Easily Identifying Comparable Sales in New York City

Finding comparable sales just got a whole lot easier!

In this analysis, you can browse three maps I built that show all office building, residential building, and single-family dwelling real estate transactions that have occurred in New York City over the past year.

This analysis makes it super easy to visualize the real estate market by combining publicly-available annual rolling sales data provided by the New York City Department of Finance with some creative mapping techniques.

Critically, this data is extremely up to date. These maps show the various transactions that occurred over the past 12 months based on New York City finance data as of October 11 — just five days ago! As usual, I am focusing solely on Manhattan.

Without further adieu, Here are all of the office building transactions that have taken place this year:

The most expensive transaction was 787 Seventh Avenue, which was scooped up by CalPERS for a cool $1.9 billion.

The midtown market inside which 787 Seventh Avenue resides also appears to be the hottest office building market in general. The area bounded by Broadway & Third Avenue (on the East and West) and Central Park & 50th Street (on the North and South) has had over $7.5 billion in real estate sales over the past year alone. Another huge deal was 550 Madison, which was purchased by Olayan America for $1.4 billion back in May.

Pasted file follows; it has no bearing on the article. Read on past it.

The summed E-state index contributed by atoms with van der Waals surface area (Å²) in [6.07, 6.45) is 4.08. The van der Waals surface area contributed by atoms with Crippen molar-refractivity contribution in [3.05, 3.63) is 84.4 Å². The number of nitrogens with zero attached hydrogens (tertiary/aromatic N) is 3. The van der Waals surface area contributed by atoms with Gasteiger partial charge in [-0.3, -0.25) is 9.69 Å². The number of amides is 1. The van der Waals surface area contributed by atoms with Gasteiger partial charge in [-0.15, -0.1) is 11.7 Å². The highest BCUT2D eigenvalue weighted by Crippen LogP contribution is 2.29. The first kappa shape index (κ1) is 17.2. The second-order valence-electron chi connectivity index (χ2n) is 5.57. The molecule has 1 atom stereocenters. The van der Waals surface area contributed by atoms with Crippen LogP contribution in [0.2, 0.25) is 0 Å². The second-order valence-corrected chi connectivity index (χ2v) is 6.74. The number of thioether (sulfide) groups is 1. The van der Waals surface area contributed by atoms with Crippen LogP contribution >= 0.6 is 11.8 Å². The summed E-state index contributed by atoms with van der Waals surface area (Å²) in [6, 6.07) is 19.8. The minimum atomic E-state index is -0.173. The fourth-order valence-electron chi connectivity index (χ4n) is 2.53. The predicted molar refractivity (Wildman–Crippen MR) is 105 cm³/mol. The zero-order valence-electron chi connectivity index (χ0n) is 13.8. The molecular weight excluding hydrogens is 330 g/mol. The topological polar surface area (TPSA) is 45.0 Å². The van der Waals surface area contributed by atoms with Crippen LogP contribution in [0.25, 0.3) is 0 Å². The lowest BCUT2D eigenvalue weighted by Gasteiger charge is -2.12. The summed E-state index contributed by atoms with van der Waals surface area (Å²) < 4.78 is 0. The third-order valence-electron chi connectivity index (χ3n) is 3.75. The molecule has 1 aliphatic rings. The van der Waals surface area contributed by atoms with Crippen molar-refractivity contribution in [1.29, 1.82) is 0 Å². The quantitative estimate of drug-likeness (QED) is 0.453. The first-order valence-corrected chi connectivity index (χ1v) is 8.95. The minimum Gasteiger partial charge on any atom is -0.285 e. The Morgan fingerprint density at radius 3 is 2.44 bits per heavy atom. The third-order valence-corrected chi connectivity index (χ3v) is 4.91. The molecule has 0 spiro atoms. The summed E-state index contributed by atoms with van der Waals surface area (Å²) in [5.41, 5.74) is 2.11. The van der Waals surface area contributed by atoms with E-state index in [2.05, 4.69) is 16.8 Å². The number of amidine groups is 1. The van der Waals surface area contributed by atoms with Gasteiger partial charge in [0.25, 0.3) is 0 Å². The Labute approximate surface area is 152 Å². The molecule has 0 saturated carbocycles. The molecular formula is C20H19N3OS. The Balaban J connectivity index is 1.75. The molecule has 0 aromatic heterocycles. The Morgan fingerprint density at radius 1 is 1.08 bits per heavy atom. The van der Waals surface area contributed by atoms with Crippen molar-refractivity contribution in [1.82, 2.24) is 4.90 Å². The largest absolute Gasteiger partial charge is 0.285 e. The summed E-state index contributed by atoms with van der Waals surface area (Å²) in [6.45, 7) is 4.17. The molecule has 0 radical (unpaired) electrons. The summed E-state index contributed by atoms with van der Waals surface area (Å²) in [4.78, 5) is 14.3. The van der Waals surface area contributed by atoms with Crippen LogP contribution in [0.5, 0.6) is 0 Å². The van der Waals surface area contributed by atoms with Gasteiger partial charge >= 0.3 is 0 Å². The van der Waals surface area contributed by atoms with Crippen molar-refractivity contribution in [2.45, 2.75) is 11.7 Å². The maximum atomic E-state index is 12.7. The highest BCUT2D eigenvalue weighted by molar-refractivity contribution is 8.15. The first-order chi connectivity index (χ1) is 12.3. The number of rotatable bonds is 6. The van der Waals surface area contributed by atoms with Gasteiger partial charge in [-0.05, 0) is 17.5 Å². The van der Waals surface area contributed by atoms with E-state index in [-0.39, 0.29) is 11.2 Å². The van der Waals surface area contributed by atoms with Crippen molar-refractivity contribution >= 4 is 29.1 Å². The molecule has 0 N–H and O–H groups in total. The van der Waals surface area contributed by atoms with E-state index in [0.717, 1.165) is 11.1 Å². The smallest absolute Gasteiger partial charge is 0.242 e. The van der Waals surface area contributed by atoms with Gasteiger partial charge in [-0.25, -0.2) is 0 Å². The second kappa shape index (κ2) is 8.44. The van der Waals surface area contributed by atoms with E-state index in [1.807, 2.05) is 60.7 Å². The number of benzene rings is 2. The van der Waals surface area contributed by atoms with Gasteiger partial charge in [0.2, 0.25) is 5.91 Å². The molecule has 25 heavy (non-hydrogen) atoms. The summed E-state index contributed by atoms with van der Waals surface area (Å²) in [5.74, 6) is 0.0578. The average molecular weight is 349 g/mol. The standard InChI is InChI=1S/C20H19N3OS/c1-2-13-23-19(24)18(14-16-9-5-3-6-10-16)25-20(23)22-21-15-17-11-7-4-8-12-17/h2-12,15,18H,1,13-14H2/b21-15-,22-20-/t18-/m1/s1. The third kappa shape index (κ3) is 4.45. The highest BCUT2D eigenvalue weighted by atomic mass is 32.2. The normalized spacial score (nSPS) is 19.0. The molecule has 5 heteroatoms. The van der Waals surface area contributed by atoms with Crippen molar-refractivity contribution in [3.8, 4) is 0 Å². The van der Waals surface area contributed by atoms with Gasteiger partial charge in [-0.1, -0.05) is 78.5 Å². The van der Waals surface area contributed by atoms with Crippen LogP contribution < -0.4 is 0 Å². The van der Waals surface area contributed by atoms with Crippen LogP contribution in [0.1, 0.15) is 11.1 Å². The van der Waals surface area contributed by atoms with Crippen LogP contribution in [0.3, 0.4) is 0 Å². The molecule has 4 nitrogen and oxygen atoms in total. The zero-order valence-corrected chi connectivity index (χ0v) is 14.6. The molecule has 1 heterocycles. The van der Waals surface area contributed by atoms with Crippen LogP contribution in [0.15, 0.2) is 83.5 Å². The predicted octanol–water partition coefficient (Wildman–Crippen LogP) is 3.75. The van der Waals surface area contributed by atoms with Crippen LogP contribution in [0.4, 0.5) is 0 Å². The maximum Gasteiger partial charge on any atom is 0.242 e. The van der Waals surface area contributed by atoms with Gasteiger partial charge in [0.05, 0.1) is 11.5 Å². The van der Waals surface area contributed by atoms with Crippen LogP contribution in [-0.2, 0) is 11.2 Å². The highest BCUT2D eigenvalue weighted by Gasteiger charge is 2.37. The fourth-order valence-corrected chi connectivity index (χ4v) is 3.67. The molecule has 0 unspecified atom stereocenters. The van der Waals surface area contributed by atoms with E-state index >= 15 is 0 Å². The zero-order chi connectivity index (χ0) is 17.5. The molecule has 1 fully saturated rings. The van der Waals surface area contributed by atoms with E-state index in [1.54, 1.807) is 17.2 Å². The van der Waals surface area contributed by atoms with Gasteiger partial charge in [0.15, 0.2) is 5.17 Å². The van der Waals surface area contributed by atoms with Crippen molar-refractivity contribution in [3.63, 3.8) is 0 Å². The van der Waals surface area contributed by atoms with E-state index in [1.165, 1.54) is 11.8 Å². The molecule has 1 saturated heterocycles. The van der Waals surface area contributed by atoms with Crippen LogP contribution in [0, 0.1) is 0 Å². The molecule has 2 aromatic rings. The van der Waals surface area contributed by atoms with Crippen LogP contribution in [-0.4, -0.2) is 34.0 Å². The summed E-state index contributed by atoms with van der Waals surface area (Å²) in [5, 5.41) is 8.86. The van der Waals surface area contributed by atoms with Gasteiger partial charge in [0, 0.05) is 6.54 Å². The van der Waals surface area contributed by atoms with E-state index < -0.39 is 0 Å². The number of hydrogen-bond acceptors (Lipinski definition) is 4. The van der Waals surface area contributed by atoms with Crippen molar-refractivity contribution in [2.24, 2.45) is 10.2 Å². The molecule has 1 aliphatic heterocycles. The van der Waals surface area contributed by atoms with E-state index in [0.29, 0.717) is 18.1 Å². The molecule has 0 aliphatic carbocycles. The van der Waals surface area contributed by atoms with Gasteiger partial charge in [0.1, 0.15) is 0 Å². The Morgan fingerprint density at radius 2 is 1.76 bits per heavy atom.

A great feature of this map is that you have official purchase prices and square footages, so it’s very easy to do some quick calculations if you’re a real estate investor scouting office buildings.

This map shows residential buildings, both elevator buildings and walk-ups.

What stands out to me is the action north of Central Park. There were a number of transactions right along Central Park North and some big deals up in Harlem, Morningside Heights, Manhattanville, and Hamilton Heights.

It’s pretty easy to see the trend of residential real estate moving north, presumably because of attractive price points. 50,000 square feet north of Central Park is transacting between $10 and $30 million (with some outliers, of course) whereas similar square footage south of Central Park bottoms out around $30 million and commonly goes upwards of $50 million.

And for those of you looking to buy (or sell) a single-family home, this map is for you.

Single family home sales are primarily concentrated in the townhouse-heavy West Village and Upper East Side. Going rates look to be between $10 and $25 million depending on size, quality, and location.

Concluding Notes